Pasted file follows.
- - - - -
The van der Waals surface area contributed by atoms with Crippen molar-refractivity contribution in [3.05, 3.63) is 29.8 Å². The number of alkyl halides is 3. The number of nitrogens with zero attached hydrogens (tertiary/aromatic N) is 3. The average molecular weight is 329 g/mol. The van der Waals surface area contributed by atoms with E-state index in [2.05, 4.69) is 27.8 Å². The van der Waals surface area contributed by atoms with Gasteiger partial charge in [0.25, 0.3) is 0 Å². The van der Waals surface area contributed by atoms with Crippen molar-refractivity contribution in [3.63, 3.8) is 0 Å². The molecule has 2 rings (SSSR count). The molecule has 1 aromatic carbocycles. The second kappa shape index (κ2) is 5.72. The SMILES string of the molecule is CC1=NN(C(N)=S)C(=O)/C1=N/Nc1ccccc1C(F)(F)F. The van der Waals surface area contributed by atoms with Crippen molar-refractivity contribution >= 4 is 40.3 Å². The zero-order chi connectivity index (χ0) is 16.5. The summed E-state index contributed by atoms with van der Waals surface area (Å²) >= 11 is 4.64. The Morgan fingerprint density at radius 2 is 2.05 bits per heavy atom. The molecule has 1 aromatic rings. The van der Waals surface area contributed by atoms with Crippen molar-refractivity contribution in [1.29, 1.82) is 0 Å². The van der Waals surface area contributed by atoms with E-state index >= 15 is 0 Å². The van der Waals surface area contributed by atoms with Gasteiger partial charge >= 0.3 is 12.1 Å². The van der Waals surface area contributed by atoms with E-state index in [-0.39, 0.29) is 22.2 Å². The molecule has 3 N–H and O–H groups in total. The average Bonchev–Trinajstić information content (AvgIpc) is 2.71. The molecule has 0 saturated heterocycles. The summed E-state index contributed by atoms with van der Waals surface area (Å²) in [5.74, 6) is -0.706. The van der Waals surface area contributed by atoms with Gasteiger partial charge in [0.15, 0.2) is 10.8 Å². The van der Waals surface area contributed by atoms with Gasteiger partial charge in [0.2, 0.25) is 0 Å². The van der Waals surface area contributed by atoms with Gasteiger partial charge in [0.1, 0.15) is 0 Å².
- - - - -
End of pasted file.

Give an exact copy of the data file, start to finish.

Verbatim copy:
The van der Waals surface area contributed by atoms with Crippen molar-refractivity contribution in [3.05, 3.63) is 29.8 Å². The number of alkyl halides is 3. The number of nitrogens with zero attached hydrogens (tertiary/aromatic N) is 3. The average molecular weight is 329 g/mol. The van der Waals surface area contributed by atoms with E-state index in [2.05, 4.69) is 27.8 Å². The van der Waals surface area contributed by atoms with Gasteiger partial charge in [0.25, 0.3) is 0 Å². The van der Waals surface area contributed by atoms with Crippen molar-refractivity contribution in [3.63, 3.8) is 0 Å². The molecule has 2 rings (SSSR count). The molecule has 1 aromatic carbocycles. The second kappa shape index (κ2) is 5.72. The SMILES string of the molecule is CC1=NN(C(N)=S)C(=O)/C1=N/Nc1ccccc1C(F)(F)F. The van der Waals surface area contributed by atoms with Crippen molar-refractivity contribution >= 4 is 40.3 Å². The zero-order chi connectivity index (χ0) is 16.5. The summed E-state index contributed by atoms with van der Waals surface area (Å²) >= 11 is 4.64. The Morgan fingerprint density at radius 2 is 2.05 bits per heavy atom. The molecule has 1 aromatic rings. The van der Waals surface area contributed by atoms with Crippen molar-refractivity contribution in [1.29, 1.82) is 0 Å². The van der Waals surface area contributed by atoms with E-state index >= 15 is 0 Å². The van der Waals surface area contributed by atoms with Gasteiger partial charge >= 0.3 is 12.1 Å². The van der Waals surface area contributed by atoms with E-state index in [-0.39, 0.29) is 22.2 Å². The molecule has 3 N–H and O–H groups in total. The average Bonchev–Trinajstić information content (AvgIpc) is 2.71. The molecule has 0 saturated heterocycles. The summed E-state index contributed by atoms with van der Waals surface area (Å²) in [5.74, 6) is -0.706. The van der Waals surface area contributed by atoms with Gasteiger partial charge in [0.15, 0.2) is 10.8 Å². The van der Waals surface area contributed by atoms with Gasteiger partial charge in [0.2, 0.25) is 0 Å². The van der Waals surface area contributed by atoms with Gasteiger partial charge in [0.1, 0.15) is 0 Å².